Six Nations 2019: Injury-hit Scotland tackle French team 'afraid of winning'
|Six Nations: France v Scotland|
|Venue: Stade de France Date: Saturday, 23 February Kick-off: 14:15 GMT|
|Coverage: Live on BBC One, BBC iPlayer, BBC Radio 5 live sports extra, BBC Radio Scotland 92-95FM & the BBC Sport website and app.|
Twenty days ago Scotland kicked off their Six Nations campaign with some hope and not a little expectation.
Italy at home followed by Ireland at home followed by a trip to France to play a beleaguered team that has forgotten how to win. Grounds for optimism, for sure. At the time, some were whispering about a championship bid.
Rugby is a brutal game and it's only getting more brutal and more cruel for those who play and those who watch and dream about a great Scottish revival. Since that opening day, key players have been dropping like flies.
Stuart Hogg, Huw Jones, Finn Russell. WP Nel, Sam Skinner and Ryan Wilson all started against Italy and all are now injured. Six important men - gone. That's on top of the other starters who never made it as far as that first match. Duncan Taylor, Matt Scott, Mark Bennett in the midfield. John Barclay, Hamish Watson, Blade Thomson in the back-row.
It's fair to say that Scotland will be without seven probable starters in Paris. You can look at that two ways - a Six Nations-wrecking nightmare or an opportunity to develop depth and give game-time to others ahead of the World Cup. In reality, it's a bit of both.
Gregor Townsend will not be writing off this Six Nations but such is his freakish causality list he'd be forgiven if he was thinking more long-term than short-term right now. The ultimate tournament this year is not in the spring, it's in the autumn. If he had to pick a time to have all his main men fit and firing it wouldn't be now, it would be in September and October at the World Cup in Japan.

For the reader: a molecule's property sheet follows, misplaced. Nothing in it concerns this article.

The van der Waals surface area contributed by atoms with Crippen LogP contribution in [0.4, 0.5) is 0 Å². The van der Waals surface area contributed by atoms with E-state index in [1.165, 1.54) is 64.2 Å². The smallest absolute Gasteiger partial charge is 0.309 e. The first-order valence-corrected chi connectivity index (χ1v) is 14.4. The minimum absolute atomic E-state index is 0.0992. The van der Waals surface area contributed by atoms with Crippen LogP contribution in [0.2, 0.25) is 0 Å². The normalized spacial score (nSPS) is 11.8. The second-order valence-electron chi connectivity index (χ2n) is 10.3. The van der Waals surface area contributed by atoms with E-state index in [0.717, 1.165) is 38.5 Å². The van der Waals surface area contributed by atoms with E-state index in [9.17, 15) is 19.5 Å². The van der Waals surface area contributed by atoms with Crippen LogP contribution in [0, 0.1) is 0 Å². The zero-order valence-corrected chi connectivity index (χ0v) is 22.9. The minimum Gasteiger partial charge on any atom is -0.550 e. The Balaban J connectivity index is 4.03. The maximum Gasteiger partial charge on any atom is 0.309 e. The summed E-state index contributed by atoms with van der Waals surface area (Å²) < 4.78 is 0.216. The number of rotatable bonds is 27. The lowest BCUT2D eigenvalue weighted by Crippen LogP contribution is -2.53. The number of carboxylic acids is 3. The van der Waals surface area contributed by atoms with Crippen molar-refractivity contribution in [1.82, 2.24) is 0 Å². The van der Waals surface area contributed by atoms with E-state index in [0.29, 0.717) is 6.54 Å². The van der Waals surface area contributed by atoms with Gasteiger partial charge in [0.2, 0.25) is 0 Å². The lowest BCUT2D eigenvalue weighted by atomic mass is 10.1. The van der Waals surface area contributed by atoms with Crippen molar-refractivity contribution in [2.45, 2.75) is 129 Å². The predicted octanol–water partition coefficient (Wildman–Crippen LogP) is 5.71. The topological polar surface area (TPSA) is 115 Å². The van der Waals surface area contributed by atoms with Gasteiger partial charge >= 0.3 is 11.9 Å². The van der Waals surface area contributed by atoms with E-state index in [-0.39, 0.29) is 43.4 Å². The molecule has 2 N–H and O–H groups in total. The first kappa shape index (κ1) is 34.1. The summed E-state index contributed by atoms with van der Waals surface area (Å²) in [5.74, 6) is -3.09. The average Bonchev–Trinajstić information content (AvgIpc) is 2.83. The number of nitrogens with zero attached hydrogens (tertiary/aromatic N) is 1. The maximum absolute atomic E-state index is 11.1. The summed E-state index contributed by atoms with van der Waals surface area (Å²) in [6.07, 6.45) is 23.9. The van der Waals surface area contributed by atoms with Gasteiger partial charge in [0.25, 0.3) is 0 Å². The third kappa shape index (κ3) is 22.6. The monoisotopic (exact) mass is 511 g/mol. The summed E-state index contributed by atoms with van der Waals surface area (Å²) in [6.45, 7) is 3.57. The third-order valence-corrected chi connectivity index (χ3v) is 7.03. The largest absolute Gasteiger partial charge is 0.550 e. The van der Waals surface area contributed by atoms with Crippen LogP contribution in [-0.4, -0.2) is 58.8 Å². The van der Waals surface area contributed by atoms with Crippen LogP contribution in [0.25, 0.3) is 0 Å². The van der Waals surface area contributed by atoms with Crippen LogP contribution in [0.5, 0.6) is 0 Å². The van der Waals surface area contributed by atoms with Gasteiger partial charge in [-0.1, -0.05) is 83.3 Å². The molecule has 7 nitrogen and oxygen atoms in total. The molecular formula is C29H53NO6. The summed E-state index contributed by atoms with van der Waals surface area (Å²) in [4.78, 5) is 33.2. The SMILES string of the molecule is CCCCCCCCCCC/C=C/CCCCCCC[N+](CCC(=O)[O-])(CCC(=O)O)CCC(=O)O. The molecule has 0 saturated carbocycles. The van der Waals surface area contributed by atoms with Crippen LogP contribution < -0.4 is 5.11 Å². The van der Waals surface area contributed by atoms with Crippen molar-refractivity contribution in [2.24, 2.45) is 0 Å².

In the double-life that Scotland are now living, all the top boys will be back and there will be options all over the shop heading into the first fixture against Ireland in Japan. A fully-loaded Scottish squad would frighten the Irish, no question. It would frighten most nations. It's a tantalising thought.
We'll have to wait a while to know if it comes to pass, but in the meantime there is the here and now and this visit to the Stade de France, a place that will either rejoice, finally, in a sign of life in its team or bury it six feet under amid a cacophony of derision.
- 'We'll play how we want to play' - Laidlaw backs Horne for French Test
- Prawn cocktail & champagne in Kelso - Scotland's 1999 glory relived
- Scotland 'can cope' without injured Russell
- Quiz: Are you the ultimate Six Nations fan?
The worst French team ever?
It's worth recapping where France are at the moment. They're on their worst run since the early 1900s. Some local experts say this current sorry lot, with three wins in 19 Tests, is their worst in history. During that dismal list of defeats they have been ahead many times and have blown the victory through their own lack of fitness or their own lack of bottle - or a mixture of both.
They were 16-0 ahead against Wales and lost. They were ahead at half-time against Fiji and lost. They were 14 points clear of South Africa early in the second half and lost. They were leading Ireland with seconds left on the clock and lost. All of these were home games.
"In the course of the match there is always this fear of winning that resurfaces, these old demons who come back," said Baptiste Serin, the scrum-half who will be on the bench on Saturday.